O'Gara walks old dog Munster further up long road
Belief was key for the victors at Thomond, writes George Hook
This Munster win was a victory no more or less than a triumph of experience over a talented team that simply did not know how to win a game that they could have and will feel should have won. Northampton were capable of playing the game at a high tempo aided by a skilful offloading game with astute change of angle.
Once again, despite not playing to their highest standards, Munster just rolled with the punches and waited for the opportunity. Dylan Hartley, the Northampton captain, was disconsolate after the game and when asked the simple question, "why did you not win?", he was honest enough to admit that he had no idea why his players did not deliver on their undoubted advantages.
Jonny Sexton may have been the hero of Friday night but he must have marvelled at the game management of Ronan O'Gara. The Munster out-half has his detractors, but he remains the best tactical brain in world rugby.
At the corporate lunches in Limerick yesterday, gnarled warriors of old like Mick Galwey would have been rolled to spin tales of derring-do and repeat clichés like "nobody beats Munster twice". That will have played well with the suits and ties but the Thomond Park faithful -- the most knowledgeable rugby supporters in the world -- would have been worrying about this match since Northampton's last visit to Limerick. In matches like these, the crowd get behind the team from the beginning and the stadium becomes a heaving throbbing mass of intimidating support.
When Galwey was running around in short pants dreaming of football finals in Croke Park, Northampton and Leicester were kingpins of English rugby; professionals in an amateur era. The Midlands clubs have both beaten Munster in this competition by dominating the men in red up front. Only 25 per cent of knockout games in the Heineken Cup have been won by the visiting team, but the odds dropped markedly when Paul O'Connell and Denis Leamy were missing. The loss of two of the most abrasive performers in European rugby severely weakened Munster.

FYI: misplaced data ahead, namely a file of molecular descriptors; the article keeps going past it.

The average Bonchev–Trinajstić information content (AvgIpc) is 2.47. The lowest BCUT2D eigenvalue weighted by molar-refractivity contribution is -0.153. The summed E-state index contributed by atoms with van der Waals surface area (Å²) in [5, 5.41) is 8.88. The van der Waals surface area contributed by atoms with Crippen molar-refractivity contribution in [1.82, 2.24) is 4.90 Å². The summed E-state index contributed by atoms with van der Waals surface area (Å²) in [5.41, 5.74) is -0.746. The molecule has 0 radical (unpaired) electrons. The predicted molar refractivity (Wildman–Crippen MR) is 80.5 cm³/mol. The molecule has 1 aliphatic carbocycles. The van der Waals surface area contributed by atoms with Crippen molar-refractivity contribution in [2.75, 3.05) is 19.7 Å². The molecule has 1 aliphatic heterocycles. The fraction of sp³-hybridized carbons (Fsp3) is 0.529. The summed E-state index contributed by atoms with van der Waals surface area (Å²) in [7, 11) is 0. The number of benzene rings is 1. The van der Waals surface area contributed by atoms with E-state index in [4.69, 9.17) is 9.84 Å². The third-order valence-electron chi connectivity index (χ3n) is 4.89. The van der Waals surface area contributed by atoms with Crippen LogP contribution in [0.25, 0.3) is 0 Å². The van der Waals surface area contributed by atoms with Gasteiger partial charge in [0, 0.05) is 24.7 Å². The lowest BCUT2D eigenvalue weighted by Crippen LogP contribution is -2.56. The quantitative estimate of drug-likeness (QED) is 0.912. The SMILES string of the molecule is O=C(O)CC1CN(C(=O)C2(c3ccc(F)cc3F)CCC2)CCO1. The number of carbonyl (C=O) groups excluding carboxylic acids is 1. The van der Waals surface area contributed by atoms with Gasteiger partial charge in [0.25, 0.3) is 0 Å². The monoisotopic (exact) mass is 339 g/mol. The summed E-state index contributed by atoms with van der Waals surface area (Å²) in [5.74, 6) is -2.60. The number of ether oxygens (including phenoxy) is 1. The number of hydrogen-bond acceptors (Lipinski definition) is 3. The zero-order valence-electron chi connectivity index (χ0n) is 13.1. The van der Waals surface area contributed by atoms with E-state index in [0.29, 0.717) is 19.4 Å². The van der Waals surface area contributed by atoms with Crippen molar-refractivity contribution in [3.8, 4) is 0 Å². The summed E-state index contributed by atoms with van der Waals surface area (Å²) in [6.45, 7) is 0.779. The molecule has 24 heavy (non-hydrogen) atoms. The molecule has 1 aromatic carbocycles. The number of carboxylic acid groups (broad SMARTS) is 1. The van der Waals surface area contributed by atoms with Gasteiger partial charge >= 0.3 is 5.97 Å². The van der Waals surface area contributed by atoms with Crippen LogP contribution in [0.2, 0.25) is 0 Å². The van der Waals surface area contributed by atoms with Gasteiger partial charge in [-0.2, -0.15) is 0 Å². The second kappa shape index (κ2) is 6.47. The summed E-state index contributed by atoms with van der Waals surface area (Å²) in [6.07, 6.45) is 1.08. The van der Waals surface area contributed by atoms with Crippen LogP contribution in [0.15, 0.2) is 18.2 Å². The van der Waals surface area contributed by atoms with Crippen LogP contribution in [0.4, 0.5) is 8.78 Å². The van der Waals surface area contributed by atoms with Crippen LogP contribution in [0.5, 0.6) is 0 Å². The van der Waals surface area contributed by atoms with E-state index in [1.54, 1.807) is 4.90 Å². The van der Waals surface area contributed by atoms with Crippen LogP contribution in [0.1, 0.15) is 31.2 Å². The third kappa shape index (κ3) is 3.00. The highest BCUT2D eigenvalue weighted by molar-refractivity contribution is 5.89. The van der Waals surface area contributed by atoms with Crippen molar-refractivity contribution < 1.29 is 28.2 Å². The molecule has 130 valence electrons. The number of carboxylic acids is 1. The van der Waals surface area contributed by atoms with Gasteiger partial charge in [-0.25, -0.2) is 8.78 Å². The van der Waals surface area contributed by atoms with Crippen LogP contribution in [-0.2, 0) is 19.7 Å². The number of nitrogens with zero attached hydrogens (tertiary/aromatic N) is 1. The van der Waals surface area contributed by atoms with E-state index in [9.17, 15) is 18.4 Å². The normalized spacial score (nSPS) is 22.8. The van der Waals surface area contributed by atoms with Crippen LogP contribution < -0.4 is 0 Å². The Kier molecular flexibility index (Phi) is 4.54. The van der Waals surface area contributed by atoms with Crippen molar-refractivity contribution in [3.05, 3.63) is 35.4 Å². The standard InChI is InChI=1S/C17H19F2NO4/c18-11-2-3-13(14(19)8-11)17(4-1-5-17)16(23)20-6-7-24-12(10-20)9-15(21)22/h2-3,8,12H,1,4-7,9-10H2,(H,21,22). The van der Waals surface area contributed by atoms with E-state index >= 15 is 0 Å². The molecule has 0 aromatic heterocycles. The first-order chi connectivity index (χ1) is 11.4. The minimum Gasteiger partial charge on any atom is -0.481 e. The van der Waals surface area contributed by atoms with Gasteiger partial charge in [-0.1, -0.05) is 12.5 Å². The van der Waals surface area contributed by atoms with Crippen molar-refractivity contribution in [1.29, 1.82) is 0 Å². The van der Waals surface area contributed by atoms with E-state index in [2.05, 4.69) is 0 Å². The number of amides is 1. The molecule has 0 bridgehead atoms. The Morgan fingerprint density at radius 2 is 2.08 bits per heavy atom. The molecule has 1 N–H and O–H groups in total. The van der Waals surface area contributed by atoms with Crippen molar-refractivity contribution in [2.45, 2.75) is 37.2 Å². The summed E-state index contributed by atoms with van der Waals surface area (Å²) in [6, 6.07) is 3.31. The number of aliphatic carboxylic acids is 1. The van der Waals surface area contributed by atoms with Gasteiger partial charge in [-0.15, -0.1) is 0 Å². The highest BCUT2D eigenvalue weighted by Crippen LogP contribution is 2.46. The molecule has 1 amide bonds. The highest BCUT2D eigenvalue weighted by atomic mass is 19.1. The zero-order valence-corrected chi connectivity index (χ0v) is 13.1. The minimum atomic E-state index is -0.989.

The programme did have good news however; referee Nigel Owens has invariably been good to home teams and Munster in particular. Northampton had the benefit of tradition, history and the experience of January in their favour, yet they opened like a callow French team with nothing for which to play. They conceded eight points in six minutes and were on the back foot because despite all the hype of the modern game, Munster used the garryowen to discomfit their opponents.
However, all hopes of a walkover were gone 10 minutes later when Steve Myler kicked two penalties to tighten the scoreline. The pressure at the scrum and maul was forcing Munster on the defensive and Alan Quinlan added to his career total of penalties with two in front of his own posts.
Incredibly the Munster scrum was rejuvenated and three Northampton put-ins ended in disarray and enabled Munster to build up for a try by Doug Howlett orchestrated by the unbelievable awareness of Ronan O'Gara, to first move to the blindside and then deliver a sublime pass of his left hand to his wing who had half a metre of space outside Bruce Reihana.
Conventional wisdom had it that the Northampton scrum would demolish their opponents. In the first half Euan Murray scrummaged like it was a Sunday and John Hayes had an armchair ride against Soane Tongauiha. One could only assume that, despite all indications to the contrary, the English team was afraid of Munster. It took more than half an hour for them to discover that they faced a depleted force rather than supermen and once they started to run at defenders, pass with confidence and use the pace of Chris Ashton, gaps began to appear.
Incredibly Munster, despite having a two tries to none advantage, had not put their opponents away by a lack of discipline and one suspects a modicum of underestimating their opponents. They paid the price and went in at half-time three points behind. The Saints dressing-room would have been an ebullient place and the team came out and played with much more confidence.
Amazingly the Munster scrum prospered while the line-out and breakdown play suffered. The Jean de Villiers try came off a rock-solid five metre scrum, which allowed James Coughlan to set Tomas O'Leary away on a wide run to send the big South African over.
Incredibly as had happened all evening, Munster immediately gave away three points. On the hour, Murray the best offensive scrummager in the game was substituted; a telling testimony to the red set-piece.
One wondered if Paddy O'Brien the IRB refereeing czar was watching the game as Nigel Owens allowed a contest for possession at the breakdown rather than the nonsense of the decrees during the Six Nations. However Owens, who always has had a problem with seeing the offside line, continued true to form and Munster took full advantage.
There are more skilful games than rugby like soccer; there are faster games like hurling, and there are better spectacles like American football. However rugby, as Munster testifies, is about character and courage which this Irish province has in large measure.
Northampton was the better side technically, were more innovative and had the better of the place kicking duel. Better, however, is unimportant without a searing will to win and a pride in performance. The semi-final against Biarritz away will be incredibly difficult but Del Boy might be signed up for the pre-match chat rather than Mick Galwey. This is a team that epitomises the adage that is 'who dares wins'.